Nanofluids are a new class of fluids engineered by dispersing nanometer-size structures (particles, fibers, tubes, droplets) in base fluids. The very essence of nanofluids research and development is to enhance fluid macroscopic and megascale properties/performance such as thermal conductivity through manipulating microscopic physics (structures, properties and activities). Therefore, the success of nanofluid technology depends very much on how well we can address issues like effective means of microscale manipulation, interplays among physics at different scales, and optimization of microscale physics for the optimal megascale properties. In this poster we review methodologies available to effectively tackle these key but difficult problems and identify the future research needs as well. The reviewed techniques include nanofluids synthesis through liquid-phase chemical reactions in continuous-flow microfluidic microreactors, scaling-up by the volume averaging, and constructal design with the constructal theory. The identified areas of future research contain microfluidic nanofluids, thermal waves, and constructal nanofluids. While our focus is on heat-conduction nanofluids, the methodologies are equally valid for the other types of nanofluids. The review could serve as a coherent, inspiring and realistic plan for future research and development of nanofluid technology.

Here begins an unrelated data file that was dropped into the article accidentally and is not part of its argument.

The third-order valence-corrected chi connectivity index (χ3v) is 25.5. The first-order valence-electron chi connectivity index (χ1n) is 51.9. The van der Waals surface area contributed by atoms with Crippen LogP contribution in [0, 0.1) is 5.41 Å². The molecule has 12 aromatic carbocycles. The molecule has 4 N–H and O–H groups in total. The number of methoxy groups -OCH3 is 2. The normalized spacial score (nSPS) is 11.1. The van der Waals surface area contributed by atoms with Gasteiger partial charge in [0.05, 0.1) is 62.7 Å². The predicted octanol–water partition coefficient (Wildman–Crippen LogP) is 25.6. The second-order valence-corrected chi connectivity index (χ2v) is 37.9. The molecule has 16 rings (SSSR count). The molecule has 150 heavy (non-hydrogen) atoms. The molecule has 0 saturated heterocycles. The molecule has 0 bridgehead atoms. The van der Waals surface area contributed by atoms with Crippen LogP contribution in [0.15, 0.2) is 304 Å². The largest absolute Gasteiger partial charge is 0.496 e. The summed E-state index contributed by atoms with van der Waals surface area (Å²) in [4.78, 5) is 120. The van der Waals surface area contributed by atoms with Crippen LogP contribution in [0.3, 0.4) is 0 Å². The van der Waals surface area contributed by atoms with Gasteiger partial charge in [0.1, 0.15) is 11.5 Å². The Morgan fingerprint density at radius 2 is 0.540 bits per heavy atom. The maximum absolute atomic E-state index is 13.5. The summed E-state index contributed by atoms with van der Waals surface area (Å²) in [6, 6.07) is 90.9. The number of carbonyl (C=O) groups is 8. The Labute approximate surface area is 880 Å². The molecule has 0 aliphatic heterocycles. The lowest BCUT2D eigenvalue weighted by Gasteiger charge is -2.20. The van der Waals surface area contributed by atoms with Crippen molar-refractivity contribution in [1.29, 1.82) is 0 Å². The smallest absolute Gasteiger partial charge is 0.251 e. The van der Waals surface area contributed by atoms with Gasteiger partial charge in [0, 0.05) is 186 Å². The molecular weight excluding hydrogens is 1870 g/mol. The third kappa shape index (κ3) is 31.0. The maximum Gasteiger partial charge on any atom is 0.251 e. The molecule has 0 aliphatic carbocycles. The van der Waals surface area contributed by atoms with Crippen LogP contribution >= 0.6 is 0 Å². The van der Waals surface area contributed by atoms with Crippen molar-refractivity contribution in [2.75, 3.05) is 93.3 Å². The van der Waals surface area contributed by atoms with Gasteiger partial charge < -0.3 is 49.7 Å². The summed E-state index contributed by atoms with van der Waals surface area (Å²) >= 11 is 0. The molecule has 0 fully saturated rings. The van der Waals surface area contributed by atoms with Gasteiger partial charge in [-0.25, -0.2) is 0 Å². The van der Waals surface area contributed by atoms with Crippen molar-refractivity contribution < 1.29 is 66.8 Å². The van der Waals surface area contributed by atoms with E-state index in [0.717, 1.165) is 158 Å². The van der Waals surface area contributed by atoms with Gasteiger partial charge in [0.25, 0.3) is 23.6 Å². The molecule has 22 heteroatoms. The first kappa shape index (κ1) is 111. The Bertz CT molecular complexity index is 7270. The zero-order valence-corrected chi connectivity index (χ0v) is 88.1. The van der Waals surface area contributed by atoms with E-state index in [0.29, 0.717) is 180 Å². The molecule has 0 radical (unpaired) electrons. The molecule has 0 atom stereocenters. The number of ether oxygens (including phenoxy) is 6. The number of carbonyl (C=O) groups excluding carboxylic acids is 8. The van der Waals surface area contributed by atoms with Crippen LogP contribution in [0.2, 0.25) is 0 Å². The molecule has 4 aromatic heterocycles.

- Heat Transfer Division
Research and Engineering Practice in Nanofluids: Key Issues
Wang, L. "Research and Engineering Practice in Nanofluids: Key Issues." Proceedings of the 2010 14th International Heat Transfer Conference. 2010 14th International Heat Transfer Conference, Volume 6. Washington, DC, USA. August 8–13, 2010. pp. 653-657. ASME. https://doi.org/10.1115/IHTC14-23184
Download citation file: